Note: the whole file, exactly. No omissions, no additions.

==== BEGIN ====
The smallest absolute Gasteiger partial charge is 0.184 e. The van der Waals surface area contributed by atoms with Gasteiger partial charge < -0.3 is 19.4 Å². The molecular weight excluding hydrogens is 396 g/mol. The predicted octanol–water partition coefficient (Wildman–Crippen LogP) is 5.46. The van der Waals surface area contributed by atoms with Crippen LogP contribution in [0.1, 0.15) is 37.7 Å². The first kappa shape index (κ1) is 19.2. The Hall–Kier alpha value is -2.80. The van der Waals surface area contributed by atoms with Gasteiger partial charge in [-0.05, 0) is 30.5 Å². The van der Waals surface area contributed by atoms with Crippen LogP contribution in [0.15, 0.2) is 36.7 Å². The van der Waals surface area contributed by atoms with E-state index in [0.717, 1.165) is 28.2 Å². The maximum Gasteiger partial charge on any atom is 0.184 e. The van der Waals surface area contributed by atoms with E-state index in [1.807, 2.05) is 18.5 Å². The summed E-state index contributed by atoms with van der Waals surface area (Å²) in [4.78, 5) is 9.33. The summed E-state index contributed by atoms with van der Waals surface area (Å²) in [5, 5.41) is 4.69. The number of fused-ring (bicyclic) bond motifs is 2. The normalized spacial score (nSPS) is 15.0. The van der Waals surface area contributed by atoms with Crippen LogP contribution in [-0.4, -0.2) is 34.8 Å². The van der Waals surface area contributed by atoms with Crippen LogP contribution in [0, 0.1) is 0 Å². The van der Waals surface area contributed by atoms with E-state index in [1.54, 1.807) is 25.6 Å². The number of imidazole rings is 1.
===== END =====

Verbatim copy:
The smallest absolute Gasteiger partial charge is 0.184 e. The van der Waals surface area contributed by atoms with Gasteiger partial charge < -0.3 is 19.4 Å². The molecular weight excluding hydrogens is 396 g/mol. The predicted octanol–water partition coefficient (Wildman–Crippen LogP) is 5.46. The van der Waals surface area contributed by atoms with Crippen LogP contribution in [0.1, 0.15) is 37.7 Å². The first kappa shape index (κ1) is 19.2. The Hall–Kier alpha value is -2.80. The van der Waals surface area contributed by atoms with Gasteiger partial charge in [-0.05, 0) is 30.5 Å². The van der Waals surface area contributed by atoms with Crippen LogP contribution in [0.15, 0.2) is 36.7 Å². The van der Waals surface area contributed by atoms with E-state index in [0.717, 1.165) is 28.2 Å². The maximum Gasteiger partial charge on any atom is 0.184 e. The van der Waals surface area contributed by atoms with E-state index in [1.807, 2.05) is 18.5 Å². The summed E-state index contributed by atoms with van der Waals surface area (Å²) in [4.78, 5) is 9.33. The summed E-state index contributed by atoms with van der Waals surface area (Å²) in [5, 5.41) is 4.69. The number of fused-ring (bicyclic) bond motifs is 2. The normalized spacial score (nSPS) is 15.0. The van der Waals surface area contributed by atoms with Crippen LogP contribution in [-0.4, -0.2) is 34.8 Å². The van der Waals surface area contributed by atoms with Crippen LogP contribution in [0, 0.1) is 0 Å². The van der Waals surface area contributed by atoms with E-state index in [1.54, 1.807) is 25.6 Å². The number of imidazole rings is 1.